Columbo: Prescription Murder (1967)
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Critic Reviews for Columbo: Prescription Murder
Audience Reviews for Columbo: Prescription Murder
The crime thriller Prescription: Murder marks the debut of Peter Falk as Lt. Columbo. Adapted from a stage play a philandering psychiatrist attempts to get out of his marriage by committing the perfect murder, but to get away with it he'll have to get by a sly, soft-spoken homicide lieutenant named Columbo who suspects that he killed his wife. This is a very different portrayal of Columbo than what the character would become; he's much more menacing, cautious, and direct. The film is also overly focused on the details of committing the murder; which hurts the pacing and momentum. Prescription: Murder is an interesting entry in the Columbo series, it has the raw material but doesn't quite have the formula right.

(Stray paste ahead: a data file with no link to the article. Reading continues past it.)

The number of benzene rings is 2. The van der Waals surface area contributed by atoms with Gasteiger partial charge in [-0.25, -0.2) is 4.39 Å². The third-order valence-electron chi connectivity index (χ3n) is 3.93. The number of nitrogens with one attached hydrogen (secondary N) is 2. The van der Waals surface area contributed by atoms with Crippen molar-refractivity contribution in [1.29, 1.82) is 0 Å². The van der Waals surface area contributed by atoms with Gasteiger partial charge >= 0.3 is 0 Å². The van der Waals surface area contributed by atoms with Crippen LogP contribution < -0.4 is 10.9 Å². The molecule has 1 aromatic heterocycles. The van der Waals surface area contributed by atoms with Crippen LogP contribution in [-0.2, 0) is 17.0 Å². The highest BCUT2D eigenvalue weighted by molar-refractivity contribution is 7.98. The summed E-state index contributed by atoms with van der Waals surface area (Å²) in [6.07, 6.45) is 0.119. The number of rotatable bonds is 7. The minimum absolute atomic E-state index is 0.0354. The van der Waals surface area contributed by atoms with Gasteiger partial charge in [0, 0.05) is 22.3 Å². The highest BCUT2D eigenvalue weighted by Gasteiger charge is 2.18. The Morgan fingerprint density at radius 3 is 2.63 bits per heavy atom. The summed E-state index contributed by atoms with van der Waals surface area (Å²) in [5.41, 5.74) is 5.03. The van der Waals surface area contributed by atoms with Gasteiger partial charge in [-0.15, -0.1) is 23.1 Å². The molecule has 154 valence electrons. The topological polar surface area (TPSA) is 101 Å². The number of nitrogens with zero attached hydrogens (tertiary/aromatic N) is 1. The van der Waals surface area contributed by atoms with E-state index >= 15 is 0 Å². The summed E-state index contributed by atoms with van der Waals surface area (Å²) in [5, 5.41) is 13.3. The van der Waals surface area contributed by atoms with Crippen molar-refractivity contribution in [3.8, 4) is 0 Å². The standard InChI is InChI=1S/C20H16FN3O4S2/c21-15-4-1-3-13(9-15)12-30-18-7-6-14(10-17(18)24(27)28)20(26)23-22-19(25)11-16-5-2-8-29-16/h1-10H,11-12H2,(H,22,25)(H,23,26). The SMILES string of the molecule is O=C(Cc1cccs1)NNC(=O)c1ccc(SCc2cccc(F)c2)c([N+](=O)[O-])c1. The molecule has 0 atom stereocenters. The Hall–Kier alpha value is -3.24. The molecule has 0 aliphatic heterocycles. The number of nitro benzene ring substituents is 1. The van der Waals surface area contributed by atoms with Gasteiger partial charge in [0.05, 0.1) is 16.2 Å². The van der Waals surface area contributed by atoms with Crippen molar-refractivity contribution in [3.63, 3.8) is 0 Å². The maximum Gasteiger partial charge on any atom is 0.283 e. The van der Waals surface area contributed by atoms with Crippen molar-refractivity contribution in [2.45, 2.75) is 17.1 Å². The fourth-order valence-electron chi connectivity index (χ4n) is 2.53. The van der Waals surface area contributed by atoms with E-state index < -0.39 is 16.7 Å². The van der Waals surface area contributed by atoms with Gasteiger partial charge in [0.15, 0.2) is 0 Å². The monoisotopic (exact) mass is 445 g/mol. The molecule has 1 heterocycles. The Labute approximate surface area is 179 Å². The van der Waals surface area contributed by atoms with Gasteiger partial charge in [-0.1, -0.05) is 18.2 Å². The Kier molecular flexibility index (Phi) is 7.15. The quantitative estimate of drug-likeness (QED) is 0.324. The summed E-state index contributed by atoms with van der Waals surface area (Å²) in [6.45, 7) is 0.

The pilot for a candidate for the best TV detective series ever made, this sees the scruffy sleuth in a battle of wits with a coldly arrogant psychiatrist who plots with his mistress to kill his wife. Columbo is one of those characters you cannot imagine being played by anyone else. Peter Falk IS Columbo (although would you believe the original casting choice was Bing Crosby...?!) The unique thing about Columbo was the fact that it was never a whodunnit. In fact the who, how and why are always shown at the outset; the joy is in seeing how Columbo sets about proving his suspicions. This is not the best of the series, but it solidly establishes the familiar formula; in fact two of the best examples were made by little known young directors called Steven Spielberg and Johnathon Demme... But there's just one more thing that's been bothering me...
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